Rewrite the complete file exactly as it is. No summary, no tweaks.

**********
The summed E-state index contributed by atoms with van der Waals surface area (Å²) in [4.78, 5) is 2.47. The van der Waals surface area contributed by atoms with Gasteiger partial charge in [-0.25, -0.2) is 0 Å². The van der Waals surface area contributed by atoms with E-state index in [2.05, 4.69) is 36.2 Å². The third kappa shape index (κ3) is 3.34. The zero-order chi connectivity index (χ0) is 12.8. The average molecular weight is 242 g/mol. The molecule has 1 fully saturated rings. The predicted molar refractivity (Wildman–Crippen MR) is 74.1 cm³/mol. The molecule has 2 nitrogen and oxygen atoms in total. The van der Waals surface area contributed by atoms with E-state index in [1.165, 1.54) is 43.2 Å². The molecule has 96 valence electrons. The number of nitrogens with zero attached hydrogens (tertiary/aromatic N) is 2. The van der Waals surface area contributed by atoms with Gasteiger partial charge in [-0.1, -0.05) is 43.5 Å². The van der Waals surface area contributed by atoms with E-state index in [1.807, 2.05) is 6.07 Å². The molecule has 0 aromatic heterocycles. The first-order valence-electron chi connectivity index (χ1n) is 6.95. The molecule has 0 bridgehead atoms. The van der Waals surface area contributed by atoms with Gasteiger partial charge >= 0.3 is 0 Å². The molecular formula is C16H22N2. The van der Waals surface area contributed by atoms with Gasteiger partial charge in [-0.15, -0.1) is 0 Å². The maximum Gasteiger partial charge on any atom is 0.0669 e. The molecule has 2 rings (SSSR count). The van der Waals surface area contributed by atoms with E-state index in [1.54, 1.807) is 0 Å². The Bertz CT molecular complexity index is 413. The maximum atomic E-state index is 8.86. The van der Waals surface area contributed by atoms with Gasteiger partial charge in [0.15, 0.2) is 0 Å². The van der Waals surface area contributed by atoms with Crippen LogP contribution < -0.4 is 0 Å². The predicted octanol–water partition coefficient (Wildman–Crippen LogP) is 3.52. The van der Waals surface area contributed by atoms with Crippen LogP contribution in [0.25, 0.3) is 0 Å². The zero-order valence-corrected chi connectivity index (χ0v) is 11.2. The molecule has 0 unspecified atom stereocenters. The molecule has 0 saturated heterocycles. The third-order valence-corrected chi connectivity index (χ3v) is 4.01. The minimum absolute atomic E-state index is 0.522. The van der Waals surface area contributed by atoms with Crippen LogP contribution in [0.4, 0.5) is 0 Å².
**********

The summed E-state index contributed by atoms with van der Waals surface area (Å²) in [4.78, 5) is 2.47. The van der Waals surface area contributed by atoms with Gasteiger partial charge in [-0.25, -0.2) is 0 Å². The van der Waals surface area contributed by atoms with E-state index in [2.05, 4.69) is 36.2 Å². The third kappa shape index (κ3) is 3.34. The zero-order chi connectivity index (χ0) is 12.8. The average molecular weight is 242 g/mol. The molecule has 1 fully saturated rings. The predicted molar refractivity (Wildman–Crippen MR) is 74.1 cm³/mol. The molecule has 2 nitrogen and oxygen atoms in total. The van der Waals surface area contributed by atoms with E-state index in [1.165, 1.54) is 43.2 Å². The molecule has 96 valence electrons. The number of nitrogens with zero attached hydrogens (tertiary/aromatic N) is 2. The van der Waals surface area contributed by atoms with Gasteiger partial charge in [-0.1, -0.05) is 43.5 Å². The van der Waals surface area contributed by atoms with E-state index in [1.807, 2.05) is 6.07 Å². The molecule has 0 aromatic heterocycles. The first-order valence-electron chi connectivity index (χ1n) is 6.95. The molecule has 0 bridgehead atoms. The van der Waals surface area contributed by atoms with Gasteiger partial charge >= 0.3 is 0 Å². The molecular formula is C16H22N2. The van der Waals surface area contributed by atoms with Gasteiger partial charge in [-0.15, -0.1) is 0 Å². The maximum Gasteiger partial charge on any atom is 0.0669 e. The molecule has 2 rings (SSSR count). The van der Waals surface area contributed by atoms with E-state index in [1.54, 1.807) is 0 Å². The Bertz CT molecular complexity index is 413. The maximum atomic E-state index is 8.86. The van der Waals surface area contributed by atoms with Gasteiger partial charge in [0.15, 0.2) is 0 Å². The van der Waals surface area contributed by atoms with Crippen LogP contribution < -0.4 is 0 Å². The predicted octanol–water partition coefficient (Wildman–Crippen LogP) is 3.52. The van der Waals surface area contributed by atoms with Crippen LogP contribution in [0.25, 0.3) is 0 Å². The zero-order valence-corrected chi connectivity index (χ0v) is 11.2. The molecule has 0 unspecified atom stereocenters. The molecule has 0 saturated heterocycles. The third-order valence-corrected chi connectivity index (χ3v) is 4.01. The minimum absolute atomic E-state index is 0.522. The van der Waals surface area contributed by atoms with Crippen LogP contribution in [0.4, 0.5) is 0 Å².